“Such issues, including matters of administrative discretion, will form part of the proposed legislative review.

“The new administrative regime will be supported by a new quality management IT system that will improve licencing application management and administration of existing rights.

“The system is designed with robust Global Information Systems (GIS) capability to enhance land use, protection of sensitive areas and communication with other interested stakeholders.

“Workflow capability is central to the new system’s functionality.  This capability will ensure tracking, sequential processing of applications and improve accountability of all personnel in the management of the licensing process.

“The Department will be able to conduct mine audits and inspections in line with a priority schedule generated by the system.  Overall, the system will enhance document security and management with its built-in security features and control.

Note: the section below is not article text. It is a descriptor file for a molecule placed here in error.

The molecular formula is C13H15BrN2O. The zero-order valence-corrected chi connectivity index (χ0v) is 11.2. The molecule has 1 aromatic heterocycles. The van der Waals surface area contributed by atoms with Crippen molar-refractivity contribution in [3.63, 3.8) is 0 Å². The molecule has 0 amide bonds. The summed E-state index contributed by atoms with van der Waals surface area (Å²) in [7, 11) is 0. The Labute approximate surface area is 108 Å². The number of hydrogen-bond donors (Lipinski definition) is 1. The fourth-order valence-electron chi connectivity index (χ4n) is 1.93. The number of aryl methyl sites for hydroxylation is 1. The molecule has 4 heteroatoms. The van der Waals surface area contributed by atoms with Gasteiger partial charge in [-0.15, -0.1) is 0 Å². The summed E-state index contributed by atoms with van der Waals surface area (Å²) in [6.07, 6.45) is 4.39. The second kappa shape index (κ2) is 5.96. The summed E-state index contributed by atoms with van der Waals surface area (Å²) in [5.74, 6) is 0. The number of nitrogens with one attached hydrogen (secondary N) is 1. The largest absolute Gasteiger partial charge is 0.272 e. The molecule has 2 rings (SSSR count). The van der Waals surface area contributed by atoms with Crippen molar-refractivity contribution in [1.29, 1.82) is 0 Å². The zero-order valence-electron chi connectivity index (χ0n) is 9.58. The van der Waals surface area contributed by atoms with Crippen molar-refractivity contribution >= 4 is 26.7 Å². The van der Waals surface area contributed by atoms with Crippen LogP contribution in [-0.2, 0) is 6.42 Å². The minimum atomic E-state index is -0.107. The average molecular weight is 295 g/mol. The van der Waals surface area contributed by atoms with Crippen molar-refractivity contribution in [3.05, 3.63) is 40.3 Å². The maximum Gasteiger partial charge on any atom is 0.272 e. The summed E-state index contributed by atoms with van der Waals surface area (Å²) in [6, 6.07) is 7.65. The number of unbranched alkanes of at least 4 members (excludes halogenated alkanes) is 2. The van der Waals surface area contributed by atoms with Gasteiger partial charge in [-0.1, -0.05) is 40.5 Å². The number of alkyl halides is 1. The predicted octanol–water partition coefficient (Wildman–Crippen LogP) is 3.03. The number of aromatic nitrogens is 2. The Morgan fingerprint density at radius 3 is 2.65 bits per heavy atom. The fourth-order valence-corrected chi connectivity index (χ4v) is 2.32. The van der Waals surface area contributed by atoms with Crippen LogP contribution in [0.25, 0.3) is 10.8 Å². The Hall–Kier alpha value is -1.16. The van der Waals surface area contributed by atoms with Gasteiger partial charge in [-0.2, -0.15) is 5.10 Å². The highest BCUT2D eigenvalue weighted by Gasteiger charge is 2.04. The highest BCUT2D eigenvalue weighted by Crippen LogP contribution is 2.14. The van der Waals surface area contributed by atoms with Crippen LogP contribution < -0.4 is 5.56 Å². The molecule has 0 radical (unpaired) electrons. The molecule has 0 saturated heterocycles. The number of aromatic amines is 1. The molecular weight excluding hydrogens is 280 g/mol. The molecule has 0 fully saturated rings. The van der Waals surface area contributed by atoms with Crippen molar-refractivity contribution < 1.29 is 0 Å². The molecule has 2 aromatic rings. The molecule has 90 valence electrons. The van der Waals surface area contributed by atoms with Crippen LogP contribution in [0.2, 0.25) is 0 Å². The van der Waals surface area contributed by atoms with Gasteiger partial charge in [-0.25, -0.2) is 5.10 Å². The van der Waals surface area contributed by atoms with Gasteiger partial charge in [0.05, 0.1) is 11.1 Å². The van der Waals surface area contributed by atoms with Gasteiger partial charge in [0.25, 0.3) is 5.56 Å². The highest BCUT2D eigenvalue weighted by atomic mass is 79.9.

“The system will improve reporting to all stakeholders, government, markets and the departmental principals. Other benefits include common approaches or standardisation across the various administrative regions.  Transparency and consistency will be the hall mark in the management of South Africa’s mineral resources.

“In conclusion, ladies and gentlemen, I want to point out that we have been hard at work over a considerable period to improve on our performance as the regulator of South Africa’s mining industry.

“In addition to our own experience in implementing the MPRDA, our interaction with business and labour in producing the Declaration which we signed on 30 June this year was invaluable in producing the measures which we have put in place. I am confident that these measures will produce the desired results to ensure that South Africa continues to rise in the global rankings as a reputable mining jurisdiction. As the Minister entrusted with this responsibility, I and my Department are committed to achieving this goal.”